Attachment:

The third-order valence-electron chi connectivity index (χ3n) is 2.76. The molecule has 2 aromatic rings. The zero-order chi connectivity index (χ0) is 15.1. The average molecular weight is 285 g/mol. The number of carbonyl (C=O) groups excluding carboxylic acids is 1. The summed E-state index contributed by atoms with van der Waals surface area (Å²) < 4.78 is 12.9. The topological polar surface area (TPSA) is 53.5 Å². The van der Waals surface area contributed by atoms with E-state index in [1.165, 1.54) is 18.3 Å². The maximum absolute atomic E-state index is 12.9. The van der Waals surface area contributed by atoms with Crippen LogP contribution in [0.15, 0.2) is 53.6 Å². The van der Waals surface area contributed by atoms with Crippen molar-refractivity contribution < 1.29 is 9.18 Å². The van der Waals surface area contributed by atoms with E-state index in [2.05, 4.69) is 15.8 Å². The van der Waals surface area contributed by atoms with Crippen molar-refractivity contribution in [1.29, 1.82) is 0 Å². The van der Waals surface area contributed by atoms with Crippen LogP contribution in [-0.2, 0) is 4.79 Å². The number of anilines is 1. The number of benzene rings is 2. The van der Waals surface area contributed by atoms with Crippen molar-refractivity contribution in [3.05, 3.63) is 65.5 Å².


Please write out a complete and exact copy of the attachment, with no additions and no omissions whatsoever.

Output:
The third-order valence-electron chi connectivity index (χ3n) is 2.76. The molecule has 2 aromatic rings. The zero-order chi connectivity index (χ0) is 15.1. The average molecular weight is 285 g/mol. The number of carbonyl (C=O) groups excluding carboxylic acids is 1. The summed E-state index contributed by atoms with van der Waals surface area (Å²) < 4.78 is 12.9. The topological polar surface area (TPSA) is 53.5 Å². The van der Waals surface area contributed by atoms with E-state index in [1.165, 1.54) is 18.3 Å². The maximum absolute atomic E-state index is 12.9. The van der Waals surface area contributed by atoms with Crippen LogP contribution in [0.15, 0.2) is 53.6 Å². The van der Waals surface area contributed by atoms with Crippen molar-refractivity contribution < 1.29 is 9.18 Å². The van der Waals surface area contributed by atoms with E-state index in [2.05, 4.69) is 15.8 Å². The van der Waals surface area contributed by atoms with Crippen molar-refractivity contribution in [1.29, 1.82) is 0 Å². The van der Waals surface area contributed by atoms with Crippen LogP contribution in [-0.2, 0) is 4.79 Å². The number of anilines is 1. The number of benzene rings is 2. The van der Waals surface area contributed by atoms with Crippen molar-refractivity contribution in [3.05, 3.63) is 65.5 Å².